I’m quite close to finishing a rather long project I’ve been involved with. It’s largely to do with women’s health, but closely linked to conversations about fertility and protecting girls and women from cancer.
The learning curve has been massive; I’ve been thinking about all the things I learnt in the space of three weeks by reading client material, conversations and digging around on the internet: the conversations girls and mums should be having, how single dads feel about approaching these issues, how ‘coming out’ or virginity stories are fraught with emotions (and ‘First Time‘ by Kate Monro is a great book by the way), the health policies my generation narrowly missed out on and medical advances in health and vaccines that weren’t around when I was 12-13.
Most importantly — it’s crazy how ignorant women are when it comes to their own health, especially the super important stuff, not the quinoa, acai berries and diets – and how we rarely ask of ourselves, “what can I do to help myself as a woman of 18 (or 25 or 32 or whatever)?”
It’s moments like these I’m happy projects like these come through the door; they take me into a world of insane granularity and detail that I’d never achieve if left to my own devices. I think of it as a privilege not to be taken lightly.
In my mind now, there are three types of projects you can learn things from (if you keep a sufficiently open mind):
First, the project or client whose industry or area of expertise you are very familiar with. You’re hired because you know it so well, but the downside might be that you lose the ability of seeing things objectively, the previous “outsider” perspective, naive to the tacit knowledge going around – sometimes the thing that could make the world of a difference. The worst thing you can do is assume you know everything and/or dismiss other people’s thoughts and be impatient with them. On one hand, it takes effort to remove yourself when you’re not adding anything new and on the other hand it takes effort to squeeze something new when you don’t think you can (or as they say, “a professional is the person who does the work even when he/she doesn’t feel like it”).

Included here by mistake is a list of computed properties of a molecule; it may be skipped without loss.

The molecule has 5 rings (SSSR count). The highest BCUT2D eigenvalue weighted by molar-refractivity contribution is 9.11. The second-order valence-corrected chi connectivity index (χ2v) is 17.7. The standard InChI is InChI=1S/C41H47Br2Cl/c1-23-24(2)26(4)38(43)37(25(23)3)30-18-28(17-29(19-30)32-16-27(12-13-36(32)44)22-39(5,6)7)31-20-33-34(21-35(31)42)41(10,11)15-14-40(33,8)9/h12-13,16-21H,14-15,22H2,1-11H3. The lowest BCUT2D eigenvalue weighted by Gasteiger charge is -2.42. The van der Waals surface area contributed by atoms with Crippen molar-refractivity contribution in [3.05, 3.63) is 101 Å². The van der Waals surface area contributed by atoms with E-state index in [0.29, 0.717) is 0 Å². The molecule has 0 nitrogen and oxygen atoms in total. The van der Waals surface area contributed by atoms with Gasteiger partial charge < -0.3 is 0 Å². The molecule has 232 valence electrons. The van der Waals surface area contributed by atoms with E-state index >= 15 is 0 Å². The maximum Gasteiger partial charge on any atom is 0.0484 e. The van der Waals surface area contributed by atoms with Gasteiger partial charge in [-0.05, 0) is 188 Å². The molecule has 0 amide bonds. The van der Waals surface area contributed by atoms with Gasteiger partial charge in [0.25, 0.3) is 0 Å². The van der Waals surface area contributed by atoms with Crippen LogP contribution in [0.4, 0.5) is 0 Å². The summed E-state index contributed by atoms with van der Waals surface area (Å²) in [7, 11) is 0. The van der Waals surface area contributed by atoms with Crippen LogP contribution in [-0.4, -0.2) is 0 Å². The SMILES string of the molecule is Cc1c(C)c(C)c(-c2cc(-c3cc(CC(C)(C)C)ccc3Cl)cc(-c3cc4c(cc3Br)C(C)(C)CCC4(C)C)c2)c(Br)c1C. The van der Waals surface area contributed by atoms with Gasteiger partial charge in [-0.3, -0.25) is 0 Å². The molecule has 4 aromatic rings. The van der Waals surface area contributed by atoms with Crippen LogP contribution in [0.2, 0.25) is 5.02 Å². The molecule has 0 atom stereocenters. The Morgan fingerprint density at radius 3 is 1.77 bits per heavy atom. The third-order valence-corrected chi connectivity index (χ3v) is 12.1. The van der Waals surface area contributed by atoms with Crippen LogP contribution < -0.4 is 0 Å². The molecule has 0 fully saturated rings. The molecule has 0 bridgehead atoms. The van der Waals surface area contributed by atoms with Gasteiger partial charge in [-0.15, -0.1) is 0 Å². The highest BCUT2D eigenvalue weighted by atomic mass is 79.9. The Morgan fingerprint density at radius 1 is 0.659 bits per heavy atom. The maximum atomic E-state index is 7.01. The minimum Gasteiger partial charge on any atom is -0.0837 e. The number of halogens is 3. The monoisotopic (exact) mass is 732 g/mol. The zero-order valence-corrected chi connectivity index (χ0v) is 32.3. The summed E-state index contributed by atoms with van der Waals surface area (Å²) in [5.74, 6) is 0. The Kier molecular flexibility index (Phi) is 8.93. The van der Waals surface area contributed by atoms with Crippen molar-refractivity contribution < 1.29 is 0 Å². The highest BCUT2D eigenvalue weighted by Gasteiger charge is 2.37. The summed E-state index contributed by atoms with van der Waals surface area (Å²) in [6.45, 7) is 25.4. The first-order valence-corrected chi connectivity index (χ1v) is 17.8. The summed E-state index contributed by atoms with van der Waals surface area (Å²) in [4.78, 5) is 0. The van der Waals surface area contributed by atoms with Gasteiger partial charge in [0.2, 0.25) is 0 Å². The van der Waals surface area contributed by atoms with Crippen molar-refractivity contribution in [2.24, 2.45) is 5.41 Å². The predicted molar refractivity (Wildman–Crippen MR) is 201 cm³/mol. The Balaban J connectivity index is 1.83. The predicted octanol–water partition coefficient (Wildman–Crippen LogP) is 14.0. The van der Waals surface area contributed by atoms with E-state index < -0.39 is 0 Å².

Secondly, there are projects where you’re familiar with the nature of the problem but not much so with the area they operate in. There’s a period of intense learning about a new market, business model, product or service etc. and drawing parallels with what you already know. They’re often the best projects because you can bring in knowledge that is ‘new news’ to the client and can result in pretty amazing stuff – those “I never thought to look at it in that way” moments. I have yet to find one that disproves the rule of thumb: you will have a gut feeling in the first week, and a person (or group) very close to the heart of the problem will provide the big ‘aha’ moment. I often wonder if Honda was like that.
Thirdly, there are projects where you’re out of your depth in terms of both subject area and challenge at hand, but the people trust you because you’ve delivered brilliantly for others in the past. The adjustment time takes a lot, and often others maybe have already had a go at cracking the problem, usually unsuccessfully. It’s interesting but also painful to learn about to the point where your brain hurts with so much information. I’ve had this happen with some work on tyres and luxury services I’ll probably never have first hand experience of, but the best teacher is what I call the “despair” moment. The “I have tried everything, from leaving my desk to indian head massages and/or acid”. You end up so frustrated, you’ll talk to just about anyone about the problem – and unless they’re weird about having their brains picked for free by someone who is in advertising, the most unconnected people are the ones helping you frame the question in a different way.
It’s something I’ve wanted to convey since the last two APG events but haven’t been able to – names will not be named, but so many other people my age thought that they’d explored so many avenues when they only got so far. It’s a shame not to stretch yourself a bit more, so here’s hoping this is useful to someone in that respect (as for me, it’s a kind of mental bookmark for the future).